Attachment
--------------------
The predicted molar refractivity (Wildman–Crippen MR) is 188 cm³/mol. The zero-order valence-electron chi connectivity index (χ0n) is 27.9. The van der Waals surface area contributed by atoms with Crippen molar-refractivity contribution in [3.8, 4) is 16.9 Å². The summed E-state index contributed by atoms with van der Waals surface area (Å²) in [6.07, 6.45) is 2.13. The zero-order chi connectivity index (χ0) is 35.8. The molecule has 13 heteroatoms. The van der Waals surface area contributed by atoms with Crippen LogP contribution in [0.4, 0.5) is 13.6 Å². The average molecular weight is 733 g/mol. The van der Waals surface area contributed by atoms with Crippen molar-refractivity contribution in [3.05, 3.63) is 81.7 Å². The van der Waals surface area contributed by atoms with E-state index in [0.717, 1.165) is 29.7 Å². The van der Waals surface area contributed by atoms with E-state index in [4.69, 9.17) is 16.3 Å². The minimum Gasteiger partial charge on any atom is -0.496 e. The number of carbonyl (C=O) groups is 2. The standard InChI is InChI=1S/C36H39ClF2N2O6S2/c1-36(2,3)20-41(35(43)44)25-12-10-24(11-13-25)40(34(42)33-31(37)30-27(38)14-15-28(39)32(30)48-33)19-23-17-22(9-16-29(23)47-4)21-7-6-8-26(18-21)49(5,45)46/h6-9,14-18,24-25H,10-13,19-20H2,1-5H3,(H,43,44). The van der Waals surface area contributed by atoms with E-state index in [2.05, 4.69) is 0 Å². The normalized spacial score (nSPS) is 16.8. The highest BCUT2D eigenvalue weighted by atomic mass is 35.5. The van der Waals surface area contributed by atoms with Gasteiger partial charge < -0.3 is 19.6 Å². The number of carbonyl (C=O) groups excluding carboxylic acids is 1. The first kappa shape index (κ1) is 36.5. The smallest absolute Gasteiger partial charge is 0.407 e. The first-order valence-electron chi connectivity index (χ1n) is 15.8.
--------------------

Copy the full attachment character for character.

The predicted molar refractivity (Wildman–Crippen MR) is 188 cm³/mol. The zero-order valence-electron chi connectivity index (χ0n) is 27.9. The van der Waals surface area contributed by atoms with Crippen molar-refractivity contribution in [3.8, 4) is 16.9 Å². The summed E-state index contributed by atoms with van der Waals surface area (Å²) in [6.07, 6.45) is 2.13. The zero-order chi connectivity index (χ0) is 35.8. The molecule has 13 heteroatoms. The van der Waals surface area contributed by atoms with Crippen LogP contribution in [0.4, 0.5) is 13.6 Å². The average molecular weight is 733 g/mol. The van der Waals surface area contributed by atoms with Crippen molar-refractivity contribution in [3.05, 3.63) is 81.7 Å². The van der Waals surface area contributed by atoms with E-state index in [0.717, 1.165) is 29.7 Å². The van der Waals surface area contributed by atoms with E-state index in [4.69, 9.17) is 16.3 Å². The minimum Gasteiger partial charge on any atom is -0.496 e. The number of carbonyl (C=O) groups is 2. The standard InChI is InChI=1S/C36H39ClF2N2O6S2/c1-36(2,3)20-41(35(43)44)25-12-10-24(11-13-25)40(34(42)33-31(37)30-27(38)14-15-28(39)32(30)48-33)19-23-17-22(9-16-29(23)47-4)21-7-6-8-26(18-21)49(5,45)46/h6-9,14-18,24-25H,10-13,19-20H2,1-5H3,(H,43,44). The van der Waals surface area contributed by atoms with E-state index in [2.05, 4.69) is 0 Å². The normalized spacial score (nSPS) is 16.8. The highest BCUT2D eigenvalue weighted by atomic mass is 35.5. The van der Waals surface area contributed by atoms with Gasteiger partial charge < -0.3 is 19.6 Å². The number of carbonyl (C=O) groups excluding carboxylic acids is 1. The first kappa shape index (κ1) is 36.5. The smallest absolute Gasteiger partial charge is 0.407 e. The first-order valence-electron chi connectivity index (χ1n) is 15.8.